Jesus loves us so much that he died for us and experienced life on earth for us; he sacrificed for us. (Phil. 2:7-8) If we are to emulate Jesus by loving our fellow brethren as he loves us, then we must be prepared to love sacrificially. That means taking the time to put self on the shelf and serve others. It means loving someone in spite of how challenging they may seem. It means giving up your time and comfort for them.
Jesus loves us with an everlasting love. (Jer. 31:3) If we are to love like Jesus, then our love towards our fellow church members must be consistent and shaped by permanence. We ought not befriend and love someone as the wind blows or as we feel, rather we must love them always. There is no room for “fair whether friends” in God’s system. Remember, the world’s love is fleeting, but God’s love is forever. (Ps. 136:1)
Jesus loves us with a detailed love; he understands us completely. (Heb. 4:15) While we cannot fully know someone else this side of heaven, we can still seek to understand them and to love them with deep understanding and grace by putting ourselves in their shoes. Does your love for others reach beyond the superficial? Is it prepared to fully know others, even if that might be unconformable? Are you ready to allow others to love and know you fully?
Conclusion – New Year, Better Love
People are difficult. We’re difficult. Yet Jesus has saved us and commands us to love our fellow Christians as he loves us.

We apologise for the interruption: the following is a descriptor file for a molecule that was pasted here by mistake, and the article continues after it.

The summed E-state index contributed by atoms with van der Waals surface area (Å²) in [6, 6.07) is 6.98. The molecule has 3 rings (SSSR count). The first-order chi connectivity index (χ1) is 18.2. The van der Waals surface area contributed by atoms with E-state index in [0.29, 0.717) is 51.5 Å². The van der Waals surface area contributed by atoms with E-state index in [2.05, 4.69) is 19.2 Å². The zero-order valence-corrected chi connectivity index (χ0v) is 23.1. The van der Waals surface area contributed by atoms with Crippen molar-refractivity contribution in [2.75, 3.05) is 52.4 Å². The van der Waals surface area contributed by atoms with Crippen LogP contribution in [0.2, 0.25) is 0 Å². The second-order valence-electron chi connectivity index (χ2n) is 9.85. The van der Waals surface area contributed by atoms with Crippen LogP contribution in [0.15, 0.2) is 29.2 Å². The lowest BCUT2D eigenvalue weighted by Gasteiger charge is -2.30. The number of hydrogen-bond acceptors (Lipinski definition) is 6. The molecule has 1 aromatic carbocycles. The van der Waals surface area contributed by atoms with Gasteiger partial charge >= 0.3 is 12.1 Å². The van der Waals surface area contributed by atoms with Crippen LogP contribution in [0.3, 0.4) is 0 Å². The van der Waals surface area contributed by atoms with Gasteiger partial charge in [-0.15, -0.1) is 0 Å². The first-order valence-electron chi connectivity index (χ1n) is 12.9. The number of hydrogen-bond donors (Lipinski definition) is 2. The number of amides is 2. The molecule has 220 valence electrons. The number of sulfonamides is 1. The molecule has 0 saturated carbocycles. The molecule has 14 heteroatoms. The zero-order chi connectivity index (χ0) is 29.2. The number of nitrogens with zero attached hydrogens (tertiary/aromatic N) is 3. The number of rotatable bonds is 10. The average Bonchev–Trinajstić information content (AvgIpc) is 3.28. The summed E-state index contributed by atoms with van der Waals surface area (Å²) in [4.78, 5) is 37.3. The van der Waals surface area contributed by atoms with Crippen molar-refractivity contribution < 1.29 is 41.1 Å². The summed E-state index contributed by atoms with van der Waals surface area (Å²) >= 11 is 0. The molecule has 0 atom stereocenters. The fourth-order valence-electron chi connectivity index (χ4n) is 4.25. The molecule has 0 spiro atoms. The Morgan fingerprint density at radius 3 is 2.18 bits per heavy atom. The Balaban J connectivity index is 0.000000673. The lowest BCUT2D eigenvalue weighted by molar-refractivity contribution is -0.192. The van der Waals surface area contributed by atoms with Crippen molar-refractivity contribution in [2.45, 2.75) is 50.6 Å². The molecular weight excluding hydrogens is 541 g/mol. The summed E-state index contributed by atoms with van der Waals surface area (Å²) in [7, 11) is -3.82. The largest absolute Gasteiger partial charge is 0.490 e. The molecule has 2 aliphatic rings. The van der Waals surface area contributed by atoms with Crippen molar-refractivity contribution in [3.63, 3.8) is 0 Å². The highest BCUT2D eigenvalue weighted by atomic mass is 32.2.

This kind of love is a powerful apologetic for a lost and dying world – a world whose love is shallow at best. Loving one another within the church as Jesus commands shows the world that we are God’s. (Jn. 13:35) It’s a wonderful means by which people can be drawn to Christ.
This love is radical. Its sacrificial, consistent, understanding, selfless and so much more. Its a high standard; in fact it is the highest. But as we have seen, loving others as Jesus loves us makes us and them more like him.“As we enter 2022, I encourage you to love the local church that Jesus has placed you in, and to love the fellow believers in your life as Jesus loves you.”
Its all part of God’s great plan of redemption for his church, for creating a bride for him, for the restoration of his kingdom, and for our sanctification for his glory.
As we enter 2022, I encourage you to love the local church that Jesus has placed you in, and to love the fellow believers in your life as Jesus loves you.
Love each other, even when it feels hard, difficult and challenging. May we all be better church members in 2022. May we be thankful to God for giving us a new love whereby through its implementation we become more like him, as do those who are loved by us.
Soli Deo gloria!